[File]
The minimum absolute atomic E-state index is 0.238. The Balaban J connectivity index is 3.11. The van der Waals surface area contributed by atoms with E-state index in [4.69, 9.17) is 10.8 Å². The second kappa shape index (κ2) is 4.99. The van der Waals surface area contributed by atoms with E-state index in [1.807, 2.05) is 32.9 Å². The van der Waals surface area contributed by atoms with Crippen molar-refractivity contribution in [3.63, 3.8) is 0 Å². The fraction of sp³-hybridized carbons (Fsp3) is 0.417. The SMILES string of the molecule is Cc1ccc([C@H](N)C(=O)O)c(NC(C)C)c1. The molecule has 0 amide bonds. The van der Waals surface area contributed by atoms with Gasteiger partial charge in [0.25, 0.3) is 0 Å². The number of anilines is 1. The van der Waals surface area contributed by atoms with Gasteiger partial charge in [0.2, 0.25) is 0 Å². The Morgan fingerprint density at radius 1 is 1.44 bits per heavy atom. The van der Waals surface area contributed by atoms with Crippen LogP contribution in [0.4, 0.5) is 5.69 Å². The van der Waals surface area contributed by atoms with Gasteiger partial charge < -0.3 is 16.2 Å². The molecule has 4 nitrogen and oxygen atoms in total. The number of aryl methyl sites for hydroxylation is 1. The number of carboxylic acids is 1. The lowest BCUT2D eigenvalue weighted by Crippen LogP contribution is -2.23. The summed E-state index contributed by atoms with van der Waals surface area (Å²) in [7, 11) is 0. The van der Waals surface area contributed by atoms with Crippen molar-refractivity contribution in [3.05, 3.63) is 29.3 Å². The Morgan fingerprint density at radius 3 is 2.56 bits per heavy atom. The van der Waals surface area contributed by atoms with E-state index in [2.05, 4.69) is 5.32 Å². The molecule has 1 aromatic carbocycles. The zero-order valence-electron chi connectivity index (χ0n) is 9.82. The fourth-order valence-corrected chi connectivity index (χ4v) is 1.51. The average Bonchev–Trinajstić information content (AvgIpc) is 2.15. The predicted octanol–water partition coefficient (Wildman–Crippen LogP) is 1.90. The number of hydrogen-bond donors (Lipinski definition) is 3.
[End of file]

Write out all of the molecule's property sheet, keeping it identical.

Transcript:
The minimum absolute atomic E-state index is 0.238. The Balaban J connectivity index is 3.11. The van der Waals surface area contributed by atoms with E-state index in [4.69, 9.17) is 10.8 Å². The second kappa shape index (κ2) is 4.99. The van der Waals surface area contributed by atoms with E-state index in [1.807, 2.05) is 32.9 Å². The van der Waals surface area contributed by atoms with Crippen molar-refractivity contribution in [3.63, 3.8) is 0 Å². The fraction of sp³-hybridized carbons (Fsp3) is 0.417. The SMILES string of the molecule is Cc1ccc([C@H](N)C(=O)O)c(NC(C)C)c1. The molecule has 0 amide bonds. The van der Waals surface area contributed by atoms with Gasteiger partial charge in [0.25, 0.3) is 0 Å². The number of anilines is 1. The van der Waals surface area contributed by atoms with Gasteiger partial charge in [0.2, 0.25) is 0 Å². The Morgan fingerprint density at radius 1 is 1.44 bits per heavy atom. The van der Waals surface area contributed by atoms with Crippen LogP contribution in [0.4, 0.5) is 5.69 Å². The van der Waals surface area contributed by atoms with Gasteiger partial charge < -0.3 is 16.2 Å². The molecule has 4 nitrogen and oxygen atoms in total. The number of aryl methyl sites for hydroxylation is 1. The number of carboxylic acids is 1. The lowest BCUT2D eigenvalue weighted by Crippen LogP contribution is -2.23. The summed E-state index contributed by atoms with van der Waals surface area (Å²) in [7, 11) is 0. The van der Waals surface area contributed by atoms with Crippen molar-refractivity contribution in [3.05, 3.63) is 29.3 Å². The Morgan fingerprint density at radius 3 is 2.56 bits per heavy atom. The van der Waals surface area contributed by atoms with E-state index in [2.05, 4.69) is 5.32 Å². The molecule has 1 aromatic carbocycles. The zero-order valence-electron chi connectivity index (χ0n) is 9.82. The fourth-order valence-corrected chi connectivity index (χ4v) is 1.51. The average Bonchev–Trinajstić information content (AvgIpc) is 2.15. The predicted octanol–water partition coefficient (Wildman–Crippen LogP) is 1.90. The number of hydrogen-bond donors (Lipinski definition) is 3.